…A source said: “Half of the leadership of the Church of England knows that it needs to change to survive, but the other half feels that survival depends on preventing change at all costs.”
“Melissa Caslake is a dedicated and competent safeguarding professional. She was brought in to reform the church’s safeguarding practice. She wouldn’t be leaving unless she felt that task had become impossible. Perhaps she has discovered what many victims know from bitter experience – that the church is simply too complex, too defensive, and too self-absorbed to face up to its own cruelty…”
…In response to the claims surrounding her departure, she said: “I have been privileged to work with survivors, members of clergy, diocesan and safeguarding professionals and others in the national church and beyond.
“I hope their expertise will continue to be respected and heard. I would like to thank all those who have supported the safeguarding journey so far, and wish the church well as it reflects on how best to implement the IICSA recommendations for the future…”
THE Church of England’s Director of Safeguarding, Melissa Caslake, is resigning after just 18 months in post (News, 12 April 2019), it was announced this week.
Ms Caslake is to take up the post of director of children’s services for Devon County Council…
…A small group of survivors replied on Thursday with a statement wishing her well, saying that she would “leave with respect from many in the survivor community and beyond, for the energy she brought to transforming the Church’s safeguarding, and rescuing a moribund National Safeguarding Team.
“Some have offered legitimate criticism of the controversies over which she nominally presided, but still recognise that she has left a good mark of the changes required for the future. Indeed, she has done more than anyone to change the culture. She ‘got it’. We note that she came from a local authority context and returns to a similar position where she will have clear unambiguous roles, rules, and structures, none of which currently exist within the Church of England in general and Church House in particular.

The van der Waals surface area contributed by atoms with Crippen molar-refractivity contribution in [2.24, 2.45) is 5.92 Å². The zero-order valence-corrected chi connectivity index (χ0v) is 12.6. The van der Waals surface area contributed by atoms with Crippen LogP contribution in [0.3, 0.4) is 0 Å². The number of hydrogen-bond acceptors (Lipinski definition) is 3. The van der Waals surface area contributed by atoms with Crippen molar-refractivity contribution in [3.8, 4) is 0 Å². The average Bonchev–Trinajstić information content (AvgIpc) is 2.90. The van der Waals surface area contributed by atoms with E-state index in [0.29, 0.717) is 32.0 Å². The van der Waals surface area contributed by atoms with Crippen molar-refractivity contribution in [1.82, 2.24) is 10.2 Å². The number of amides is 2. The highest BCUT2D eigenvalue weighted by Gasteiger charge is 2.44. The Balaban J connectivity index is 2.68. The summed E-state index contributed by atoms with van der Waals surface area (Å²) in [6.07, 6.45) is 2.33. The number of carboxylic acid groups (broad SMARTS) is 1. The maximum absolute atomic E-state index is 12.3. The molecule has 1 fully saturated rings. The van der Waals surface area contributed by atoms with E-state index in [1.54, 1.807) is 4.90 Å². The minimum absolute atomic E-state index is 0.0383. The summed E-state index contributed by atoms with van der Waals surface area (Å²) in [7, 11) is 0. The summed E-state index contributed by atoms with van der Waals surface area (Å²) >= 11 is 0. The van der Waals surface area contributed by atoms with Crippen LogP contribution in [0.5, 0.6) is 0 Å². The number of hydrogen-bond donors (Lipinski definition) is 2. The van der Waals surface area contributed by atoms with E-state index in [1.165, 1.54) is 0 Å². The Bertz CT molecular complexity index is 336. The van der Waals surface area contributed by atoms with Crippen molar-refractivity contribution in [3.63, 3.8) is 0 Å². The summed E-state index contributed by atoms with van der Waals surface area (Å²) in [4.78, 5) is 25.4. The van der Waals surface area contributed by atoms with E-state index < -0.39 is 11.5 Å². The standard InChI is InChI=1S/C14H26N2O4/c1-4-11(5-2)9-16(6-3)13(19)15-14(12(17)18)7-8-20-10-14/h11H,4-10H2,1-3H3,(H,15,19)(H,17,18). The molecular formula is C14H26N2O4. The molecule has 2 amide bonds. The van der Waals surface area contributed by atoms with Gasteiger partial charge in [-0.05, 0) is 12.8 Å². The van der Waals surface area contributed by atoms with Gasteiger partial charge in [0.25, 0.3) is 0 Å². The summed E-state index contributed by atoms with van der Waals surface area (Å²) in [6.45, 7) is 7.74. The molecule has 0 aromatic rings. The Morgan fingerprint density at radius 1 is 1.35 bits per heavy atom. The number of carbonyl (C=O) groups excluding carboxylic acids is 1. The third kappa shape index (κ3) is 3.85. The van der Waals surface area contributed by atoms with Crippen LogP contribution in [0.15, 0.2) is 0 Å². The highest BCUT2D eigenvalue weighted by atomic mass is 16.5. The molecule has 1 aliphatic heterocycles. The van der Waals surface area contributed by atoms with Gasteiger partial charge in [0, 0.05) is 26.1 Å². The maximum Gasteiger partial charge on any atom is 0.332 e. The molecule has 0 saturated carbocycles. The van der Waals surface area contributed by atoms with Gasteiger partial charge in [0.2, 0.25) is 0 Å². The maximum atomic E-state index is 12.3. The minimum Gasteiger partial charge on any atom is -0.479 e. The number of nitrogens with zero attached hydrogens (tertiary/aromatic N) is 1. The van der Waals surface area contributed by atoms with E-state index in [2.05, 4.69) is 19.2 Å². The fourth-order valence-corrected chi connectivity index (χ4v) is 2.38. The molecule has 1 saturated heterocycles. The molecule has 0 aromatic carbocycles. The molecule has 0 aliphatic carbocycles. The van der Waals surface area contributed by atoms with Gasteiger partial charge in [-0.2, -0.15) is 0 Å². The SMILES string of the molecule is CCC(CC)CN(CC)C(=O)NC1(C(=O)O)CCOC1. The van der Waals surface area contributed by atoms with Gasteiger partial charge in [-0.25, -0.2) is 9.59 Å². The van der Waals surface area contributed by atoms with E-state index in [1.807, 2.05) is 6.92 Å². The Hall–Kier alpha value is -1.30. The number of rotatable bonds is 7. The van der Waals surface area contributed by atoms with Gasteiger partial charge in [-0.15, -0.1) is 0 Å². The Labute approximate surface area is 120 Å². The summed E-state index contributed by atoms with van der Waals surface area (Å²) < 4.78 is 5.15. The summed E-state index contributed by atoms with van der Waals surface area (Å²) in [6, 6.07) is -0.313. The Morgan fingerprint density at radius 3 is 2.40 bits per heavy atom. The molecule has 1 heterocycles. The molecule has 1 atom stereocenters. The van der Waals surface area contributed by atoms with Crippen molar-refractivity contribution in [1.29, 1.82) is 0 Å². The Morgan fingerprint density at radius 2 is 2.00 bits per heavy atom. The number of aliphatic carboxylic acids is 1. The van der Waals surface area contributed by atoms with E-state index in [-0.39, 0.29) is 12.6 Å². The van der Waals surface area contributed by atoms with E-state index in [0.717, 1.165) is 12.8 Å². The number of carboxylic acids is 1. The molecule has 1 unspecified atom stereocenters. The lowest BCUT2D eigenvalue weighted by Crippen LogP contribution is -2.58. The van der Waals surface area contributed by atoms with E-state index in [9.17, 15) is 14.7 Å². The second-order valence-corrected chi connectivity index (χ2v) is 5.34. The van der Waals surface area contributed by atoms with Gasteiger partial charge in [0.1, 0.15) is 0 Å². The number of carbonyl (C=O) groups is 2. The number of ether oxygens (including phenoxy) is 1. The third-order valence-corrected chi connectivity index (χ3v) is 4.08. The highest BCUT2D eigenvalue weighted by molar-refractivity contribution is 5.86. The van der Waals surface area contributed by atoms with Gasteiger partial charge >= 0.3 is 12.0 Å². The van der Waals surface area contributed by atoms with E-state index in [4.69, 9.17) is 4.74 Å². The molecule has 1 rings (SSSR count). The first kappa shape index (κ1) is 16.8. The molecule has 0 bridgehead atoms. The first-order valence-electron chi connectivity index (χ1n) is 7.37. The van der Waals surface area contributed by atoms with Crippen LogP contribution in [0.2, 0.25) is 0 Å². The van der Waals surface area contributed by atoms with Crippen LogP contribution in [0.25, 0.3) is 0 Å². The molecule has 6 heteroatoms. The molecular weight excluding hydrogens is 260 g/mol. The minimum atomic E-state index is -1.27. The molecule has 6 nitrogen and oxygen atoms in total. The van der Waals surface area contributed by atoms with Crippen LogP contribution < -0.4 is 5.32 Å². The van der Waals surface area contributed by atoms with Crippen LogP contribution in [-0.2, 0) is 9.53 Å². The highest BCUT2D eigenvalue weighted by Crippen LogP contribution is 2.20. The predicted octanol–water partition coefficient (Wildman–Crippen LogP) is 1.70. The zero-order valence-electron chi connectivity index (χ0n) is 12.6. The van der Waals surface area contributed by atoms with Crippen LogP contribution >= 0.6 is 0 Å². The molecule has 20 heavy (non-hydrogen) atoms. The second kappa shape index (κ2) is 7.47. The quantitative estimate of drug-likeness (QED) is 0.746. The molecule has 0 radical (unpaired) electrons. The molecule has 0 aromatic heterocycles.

“Until these are sorted out the position of Director of Safeguarding is virtually impossible to do with integrity, and we don’t blame Melissa for leaving whilst hers is still intact. . . It is crucial that her successor picks up on and carries forward the direction of change and reform. We wish her well.”
The Bishop of Huddersfield, Dr Jonathan Gibbs, the lead safeguarding bishop, said: “Melissa has brought experience, skills and commitment to her role and I would like to express my personal thanks for her support and leadership within the NST and National Safeguarding Steering Group. . .
“I am conscious that this has been a very demanding and personally costly role, facing challenges from many different directions. Melissa has sought to help the Church to become a safer and healthier place for all and we owe her a real debt of thanks for all her work on our behalf.”